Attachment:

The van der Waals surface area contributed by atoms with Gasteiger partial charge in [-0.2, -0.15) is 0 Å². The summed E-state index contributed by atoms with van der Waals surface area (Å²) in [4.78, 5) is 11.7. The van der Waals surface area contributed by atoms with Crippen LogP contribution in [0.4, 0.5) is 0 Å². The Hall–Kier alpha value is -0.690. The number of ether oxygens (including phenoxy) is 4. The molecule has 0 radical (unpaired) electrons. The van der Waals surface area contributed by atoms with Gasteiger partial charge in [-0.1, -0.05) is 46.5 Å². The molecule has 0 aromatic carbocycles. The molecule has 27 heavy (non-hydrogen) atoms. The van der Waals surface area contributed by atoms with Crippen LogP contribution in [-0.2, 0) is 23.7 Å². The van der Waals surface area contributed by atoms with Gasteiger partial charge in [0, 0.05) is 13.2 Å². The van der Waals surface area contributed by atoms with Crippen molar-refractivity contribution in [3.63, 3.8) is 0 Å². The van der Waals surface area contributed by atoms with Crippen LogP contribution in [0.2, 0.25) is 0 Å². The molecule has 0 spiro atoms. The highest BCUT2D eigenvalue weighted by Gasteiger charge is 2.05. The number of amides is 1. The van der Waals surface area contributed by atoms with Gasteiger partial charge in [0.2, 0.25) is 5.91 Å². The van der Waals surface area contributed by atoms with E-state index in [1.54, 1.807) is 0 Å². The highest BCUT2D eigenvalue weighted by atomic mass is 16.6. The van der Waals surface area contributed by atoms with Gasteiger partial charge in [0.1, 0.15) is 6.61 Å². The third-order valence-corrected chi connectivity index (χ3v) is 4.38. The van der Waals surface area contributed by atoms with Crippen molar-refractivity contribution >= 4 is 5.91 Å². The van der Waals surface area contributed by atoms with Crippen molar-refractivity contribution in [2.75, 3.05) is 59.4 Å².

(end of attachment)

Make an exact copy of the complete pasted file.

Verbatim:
The van der Waals surface area contributed by atoms with Gasteiger partial charge in [-0.2, -0.15) is 0 Å². The summed E-state index contributed by atoms with van der Waals surface area (Å²) in [4.78, 5) is 11.7. The van der Waals surface area contributed by atoms with Crippen LogP contribution in [0.4, 0.5) is 0 Å². The Hall–Kier alpha value is -0.690. The number of ether oxygens (including phenoxy) is 4. The molecule has 0 radical (unpaired) electrons. The van der Waals surface area contributed by atoms with Gasteiger partial charge in [-0.1, -0.05) is 46.5 Å². The molecule has 0 aromatic carbocycles. The molecule has 27 heavy (non-hydrogen) atoms. The van der Waals surface area contributed by atoms with Crippen LogP contribution in [-0.2, 0) is 23.7 Å². The van der Waals surface area contributed by atoms with Gasteiger partial charge in [0, 0.05) is 13.2 Å². The van der Waals surface area contributed by atoms with Crippen molar-refractivity contribution in [3.63, 3.8) is 0 Å². The van der Waals surface area contributed by atoms with Crippen LogP contribution in [0.2, 0.25) is 0 Å². The molecule has 0 spiro atoms. The highest BCUT2D eigenvalue weighted by Gasteiger charge is 2.05. The number of amides is 1. The van der Waals surface area contributed by atoms with Gasteiger partial charge in [0.2, 0.25) is 5.91 Å². The van der Waals surface area contributed by atoms with E-state index in [1.54, 1.807) is 0 Å². The highest BCUT2D eigenvalue weighted by atomic mass is 16.6. The van der Waals surface area contributed by atoms with Gasteiger partial charge in [0.1, 0.15) is 6.61 Å². The third-order valence-corrected chi connectivity index (χ3v) is 4.38. The van der Waals surface area contributed by atoms with Crippen molar-refractivity contribution >= 4 is 5.91 Å². The van der Waals surface area contributed by atoms with Crippen molar-refractivity contribution in [2.75, 3.05) is 59.4 Å².